To build the infrastructure needed to support global sharing of clinical and genomic information, the technical arm of the newly minted international data sharing alliance intends to focus on establishing and enhancing open standards and formats for storing and representing the data as well as application programming interfaces that will connect analysis tools to the data.
David Haussler, a professor of biomolecular engineering at the University of California, Santa Cruz, told BioInform this week that these standards will also determine which cloud vendors will be selected as hardware providers for the alliance as well as the kinds of third party analysis applications that will be developed for analyzing and interpreting the data.
According to a white paper published this week by the alliance, the standards developed will focus on "a small number of critical, low-level genome analysis tasks" and "not attempt to build specifications and mechanisms for all types of genome interpretation and use cases."
They'll also develop "appropriate standards for sequence analysis and clinical data interpretation" that will help "identify algorithms and processes that provide the most accurate and informative results."
The paper also explains that rather than build a centralized data warehouse, the alliance has opted to invest in cloud facilities because they offer major benefits in terms of costs and scalability and are "well suited to the large-scale and dynamic computational needs of platforms."
"We anticipate that with investment in compression and computational efficiencies, the cost of active data storage for one million whole genome datasets could be reduced to [approximately] $50/genome/year by 2014," they wrote. "Using archival storage … the storage cost could drop by 10x, and is likely to drop further." This is compared to $100/genome/year, the current storage costs for the Cancer Genomics Hub — a cancer data repository maintained by UCSC (BI 5/4/2012) — which uses custom built local infrastructure, the paper states.
A decentralized approach also lets the alliance honor participating countries' data handling regulations, Haussler said, and it also addresses some of the limitations of centralized infrastructure — namely, a lack of redundancy needed for security purposes and inflexibility in terms of data distribution.
Also, the alliance plans to engage the services of multiple vendors, Haussler said, to ensure "fair access and optimum pricing" and avoid a monopoly where a single vendor controls access to all the data. Also, many vendors already offer cloud infrastructure in multiple countries and have adapted their systems and services to comply with local data handling regulations, the white paper notes.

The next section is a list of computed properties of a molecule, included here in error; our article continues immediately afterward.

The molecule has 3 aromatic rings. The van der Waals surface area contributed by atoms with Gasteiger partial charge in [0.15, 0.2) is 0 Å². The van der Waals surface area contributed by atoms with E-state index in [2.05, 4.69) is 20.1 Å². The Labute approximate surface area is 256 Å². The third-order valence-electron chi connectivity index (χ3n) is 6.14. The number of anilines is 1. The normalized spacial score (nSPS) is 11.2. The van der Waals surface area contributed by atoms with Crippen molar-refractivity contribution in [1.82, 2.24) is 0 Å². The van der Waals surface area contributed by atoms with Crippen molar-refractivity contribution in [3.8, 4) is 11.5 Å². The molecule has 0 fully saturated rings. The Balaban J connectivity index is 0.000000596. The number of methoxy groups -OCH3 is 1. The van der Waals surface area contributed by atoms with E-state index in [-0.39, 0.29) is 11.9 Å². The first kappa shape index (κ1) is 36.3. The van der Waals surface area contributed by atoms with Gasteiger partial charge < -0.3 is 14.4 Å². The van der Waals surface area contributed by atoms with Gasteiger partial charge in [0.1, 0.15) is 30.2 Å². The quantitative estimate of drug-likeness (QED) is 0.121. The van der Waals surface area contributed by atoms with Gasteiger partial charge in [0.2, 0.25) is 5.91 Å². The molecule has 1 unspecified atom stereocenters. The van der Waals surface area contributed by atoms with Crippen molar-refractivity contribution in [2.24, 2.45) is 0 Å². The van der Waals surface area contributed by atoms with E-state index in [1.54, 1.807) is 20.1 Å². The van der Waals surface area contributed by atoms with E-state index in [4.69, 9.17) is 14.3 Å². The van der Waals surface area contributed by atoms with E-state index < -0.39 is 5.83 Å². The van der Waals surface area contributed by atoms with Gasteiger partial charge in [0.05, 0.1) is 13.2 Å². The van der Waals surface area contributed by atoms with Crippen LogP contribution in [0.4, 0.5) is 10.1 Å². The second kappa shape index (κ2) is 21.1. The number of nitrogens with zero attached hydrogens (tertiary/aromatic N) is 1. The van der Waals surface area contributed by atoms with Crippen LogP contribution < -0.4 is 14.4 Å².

Right now, the alliance does not have a fixed timeline for when it plans to have defined standards and infrastructure in place. "There are a lot of people who have just joined the alliance and we need to give everybody a voice … so we'll be sorting that in a couple of months as the alliance takes shape," Haussler said.
So far, nearly 70 healthcare, research, and disease advocacy organizations have joined the group. Each organization has signed a letter of intent pledging to create a not-for-profit, public-private, non-governmental organization — modeled on the World Wide Web Consortium's approach — that will develop a common framework.
The list of signatories includes BGI-Shenzhen, the Broad Institute, the European Bioinformatics Institute, Memorial Sloan-Kettering Cancer Center, the National Cancer Institute, the National Institutes of Health, the New York Genome Center, and Wellcome Trust Sanger Institute.
The alliance has its roots in a meeting that was held in January this year. A group of 50 colleagues met to discuss current challenges and opportunities in genomic research and medicine and how best to meet the needs of the patient, research, and clinical communities.
As a result of that meeting, they concluded that it would be necessary to form a global alliance that would be responsible for creating and maintaining technical standards "for managing and sharing sequence data in clinical samples, developing guidelines and harmonizing procedures for privacy and ethics, and engaging stakeholders … to encourage responsible and voluntary sharing of data and methods."
In addition to a technical working group, the alliance also intends to set up groups that will address regulation, law, and ethics; clinical and phenotypic data; and public engagement. It will seek funding from a variety of sources including philanthropists, research grants, and member dues.